Be nice. Or else.
I'm having a blast for sure..
Typically when you open the door for third party developers to create plugins or enhancements, it leads to a better app in the long run. The ability to bend the app to your will through plugins and scripting is a hugely powerful tool.
I think you're looking at it the wrong way. Scripting can become a method of deep customization. Take a peek at Sketch's release history. It's busy, even though as it matures things don't change as rapidly. But look, they just added some constraint type features and they're refining those in the next release.
Plugin developers can pretty much just whip something up, test that it works for themselves, and put it out there. Releasing new features as the app developer requires more effort and time, as the goal is to release a solid piece of software.
I don't have time to play with it yet, but curious if updates made in sketch to components also update in the js.
I wouldn't put too much time into worrying about it, really. React is not a core design skill. It's just one tool, and not necessary for being a successful designer.
When I saw this, the first thing I thought of was large orgs like Uber etc, who have established design systems. They certainly have extensive need for production work, generating elements within that ruleset.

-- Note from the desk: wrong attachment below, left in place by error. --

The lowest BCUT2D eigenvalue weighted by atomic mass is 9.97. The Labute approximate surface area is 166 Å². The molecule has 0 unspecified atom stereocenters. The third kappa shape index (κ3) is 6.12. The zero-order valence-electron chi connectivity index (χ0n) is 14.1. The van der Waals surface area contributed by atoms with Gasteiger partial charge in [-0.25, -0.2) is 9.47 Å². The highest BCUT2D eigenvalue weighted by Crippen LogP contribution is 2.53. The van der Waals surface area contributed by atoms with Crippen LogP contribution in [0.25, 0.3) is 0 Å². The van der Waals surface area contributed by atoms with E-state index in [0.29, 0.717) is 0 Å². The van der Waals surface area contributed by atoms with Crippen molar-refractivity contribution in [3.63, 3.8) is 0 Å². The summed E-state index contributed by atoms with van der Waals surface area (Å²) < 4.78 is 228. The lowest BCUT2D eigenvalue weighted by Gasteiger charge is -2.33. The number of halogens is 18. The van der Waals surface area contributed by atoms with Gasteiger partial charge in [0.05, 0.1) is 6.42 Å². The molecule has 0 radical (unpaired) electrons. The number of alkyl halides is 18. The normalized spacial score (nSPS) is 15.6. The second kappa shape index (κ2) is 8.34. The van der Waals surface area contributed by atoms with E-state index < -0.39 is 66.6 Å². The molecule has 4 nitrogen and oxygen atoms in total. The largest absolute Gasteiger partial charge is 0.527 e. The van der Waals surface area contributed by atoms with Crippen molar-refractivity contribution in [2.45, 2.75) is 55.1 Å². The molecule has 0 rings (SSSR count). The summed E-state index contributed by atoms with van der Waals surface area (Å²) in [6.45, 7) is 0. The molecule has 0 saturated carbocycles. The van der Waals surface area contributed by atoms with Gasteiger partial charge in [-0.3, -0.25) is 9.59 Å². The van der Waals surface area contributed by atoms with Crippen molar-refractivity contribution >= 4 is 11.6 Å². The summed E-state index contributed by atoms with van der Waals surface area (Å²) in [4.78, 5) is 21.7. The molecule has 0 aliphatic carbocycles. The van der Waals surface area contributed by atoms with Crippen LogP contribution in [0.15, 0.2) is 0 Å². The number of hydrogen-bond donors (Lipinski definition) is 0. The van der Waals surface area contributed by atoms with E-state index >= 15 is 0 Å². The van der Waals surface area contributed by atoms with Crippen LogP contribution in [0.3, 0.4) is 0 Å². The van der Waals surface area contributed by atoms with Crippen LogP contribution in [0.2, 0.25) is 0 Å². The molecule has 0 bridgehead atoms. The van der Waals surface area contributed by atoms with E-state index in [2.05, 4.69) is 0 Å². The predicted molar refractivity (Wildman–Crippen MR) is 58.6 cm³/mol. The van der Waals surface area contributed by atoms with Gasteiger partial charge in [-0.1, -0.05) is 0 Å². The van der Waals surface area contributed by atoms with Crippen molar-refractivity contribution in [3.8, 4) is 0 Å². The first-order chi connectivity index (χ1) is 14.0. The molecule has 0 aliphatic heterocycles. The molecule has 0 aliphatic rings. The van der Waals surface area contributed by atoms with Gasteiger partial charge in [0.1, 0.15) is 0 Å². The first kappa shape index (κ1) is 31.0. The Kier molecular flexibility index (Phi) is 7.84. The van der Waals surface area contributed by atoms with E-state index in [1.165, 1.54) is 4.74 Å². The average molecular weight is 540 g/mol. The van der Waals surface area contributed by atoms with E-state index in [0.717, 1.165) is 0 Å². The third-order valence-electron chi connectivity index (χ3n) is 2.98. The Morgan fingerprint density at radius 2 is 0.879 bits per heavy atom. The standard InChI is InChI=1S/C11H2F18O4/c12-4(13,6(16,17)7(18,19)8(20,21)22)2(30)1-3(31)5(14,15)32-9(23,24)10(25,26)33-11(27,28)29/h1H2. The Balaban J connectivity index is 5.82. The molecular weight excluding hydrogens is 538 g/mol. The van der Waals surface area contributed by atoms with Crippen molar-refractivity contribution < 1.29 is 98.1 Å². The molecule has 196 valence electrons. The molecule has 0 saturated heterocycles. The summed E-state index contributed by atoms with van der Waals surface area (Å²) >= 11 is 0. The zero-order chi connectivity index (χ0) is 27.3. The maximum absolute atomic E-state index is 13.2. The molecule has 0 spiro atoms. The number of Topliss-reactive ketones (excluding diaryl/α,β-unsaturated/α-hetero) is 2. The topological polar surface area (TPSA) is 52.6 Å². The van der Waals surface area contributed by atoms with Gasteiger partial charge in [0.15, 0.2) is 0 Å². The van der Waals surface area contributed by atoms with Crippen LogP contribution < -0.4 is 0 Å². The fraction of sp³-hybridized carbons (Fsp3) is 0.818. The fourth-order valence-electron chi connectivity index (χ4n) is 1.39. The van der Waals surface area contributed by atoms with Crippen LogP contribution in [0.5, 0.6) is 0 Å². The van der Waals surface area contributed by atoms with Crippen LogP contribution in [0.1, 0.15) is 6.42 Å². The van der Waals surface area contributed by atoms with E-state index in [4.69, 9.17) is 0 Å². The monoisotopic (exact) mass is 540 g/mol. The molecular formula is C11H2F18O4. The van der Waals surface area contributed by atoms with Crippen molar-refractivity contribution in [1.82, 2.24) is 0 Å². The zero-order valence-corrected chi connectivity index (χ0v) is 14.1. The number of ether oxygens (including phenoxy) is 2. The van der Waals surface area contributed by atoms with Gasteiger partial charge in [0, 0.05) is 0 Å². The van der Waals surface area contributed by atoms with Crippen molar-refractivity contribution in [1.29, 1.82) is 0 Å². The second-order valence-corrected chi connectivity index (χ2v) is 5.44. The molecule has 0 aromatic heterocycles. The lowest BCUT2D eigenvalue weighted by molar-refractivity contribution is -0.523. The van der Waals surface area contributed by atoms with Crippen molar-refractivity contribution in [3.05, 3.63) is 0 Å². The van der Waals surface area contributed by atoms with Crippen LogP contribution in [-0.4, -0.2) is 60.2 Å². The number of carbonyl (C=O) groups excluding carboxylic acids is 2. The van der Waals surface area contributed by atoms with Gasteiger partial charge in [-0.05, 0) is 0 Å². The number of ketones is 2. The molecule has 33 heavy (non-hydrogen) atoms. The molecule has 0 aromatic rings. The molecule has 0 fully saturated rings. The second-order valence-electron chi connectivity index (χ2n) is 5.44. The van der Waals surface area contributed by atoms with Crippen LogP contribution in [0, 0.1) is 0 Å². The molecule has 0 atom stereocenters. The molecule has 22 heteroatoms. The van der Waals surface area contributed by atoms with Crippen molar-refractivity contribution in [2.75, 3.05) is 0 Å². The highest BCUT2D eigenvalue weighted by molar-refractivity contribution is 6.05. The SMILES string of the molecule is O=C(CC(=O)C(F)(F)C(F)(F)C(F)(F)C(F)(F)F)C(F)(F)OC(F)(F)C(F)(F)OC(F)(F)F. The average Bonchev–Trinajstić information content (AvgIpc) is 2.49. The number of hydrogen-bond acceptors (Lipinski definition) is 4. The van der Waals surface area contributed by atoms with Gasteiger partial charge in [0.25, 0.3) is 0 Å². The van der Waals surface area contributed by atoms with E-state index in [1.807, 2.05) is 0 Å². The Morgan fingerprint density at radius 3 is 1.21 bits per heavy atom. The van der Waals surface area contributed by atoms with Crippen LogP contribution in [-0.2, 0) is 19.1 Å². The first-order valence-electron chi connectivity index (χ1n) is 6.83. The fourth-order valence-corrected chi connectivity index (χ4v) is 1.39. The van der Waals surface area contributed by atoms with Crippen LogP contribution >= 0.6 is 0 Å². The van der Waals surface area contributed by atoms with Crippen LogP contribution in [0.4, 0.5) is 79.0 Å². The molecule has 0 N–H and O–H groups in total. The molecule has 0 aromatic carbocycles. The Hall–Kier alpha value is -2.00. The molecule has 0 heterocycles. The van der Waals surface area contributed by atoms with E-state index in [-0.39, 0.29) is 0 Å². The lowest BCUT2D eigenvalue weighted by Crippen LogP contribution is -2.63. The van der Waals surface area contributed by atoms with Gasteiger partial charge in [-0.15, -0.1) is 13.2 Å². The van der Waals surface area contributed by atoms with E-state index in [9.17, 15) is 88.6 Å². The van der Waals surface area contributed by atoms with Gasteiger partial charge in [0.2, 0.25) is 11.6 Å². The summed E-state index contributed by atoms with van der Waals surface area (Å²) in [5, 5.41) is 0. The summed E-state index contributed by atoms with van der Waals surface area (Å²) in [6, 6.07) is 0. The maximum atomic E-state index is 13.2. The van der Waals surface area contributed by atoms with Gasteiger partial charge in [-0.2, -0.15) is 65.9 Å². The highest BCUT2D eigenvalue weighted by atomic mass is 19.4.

On the other hand, there needs to be flexibility for the designer to decide how to interpret the rules for new scenarios or new features.
I would say your first workflow is the most realistic.
Even if you know how bezier curves work, this is mesmerizing and fun to play with!
Badass! Glad you're enjoying it.. watch for the next episodes coming over the next 3 days, we're finishing up the Sketch portion of this particular game's design, then the Swift course gets going! Implementing this design is gonna be a whole lot of fun, and a great way to see how the whole indie process works.
Hey Ruth, Sorry i didn't notice this comment! https://www.dropbox.com/sh/bh34ro3rc1r84mo/AAAae3jZmfMc4B52Y-omasCUa?dl=0
There's a little sample of an ios-style push transition, with some detailed animation. Basically I picture the whole thing as one unit - its actually very similar to iOS dev in that way - the nav bar is not technically part of the incoming screen, its a level above.
This method is too complex to be efficient for very long flows, but it allows you a fine level of control on the transition.
I welcome those kinds of comments, many others do too =] Although, there's a difference between a 'rant' like this guy, and a genuine discussion starting question.
Hopefully XD will soon too! The Scrolling menu choices are "none" and "vertical". Seems silly if "horizontal" isn't coming soon!
Be nice. Or else.
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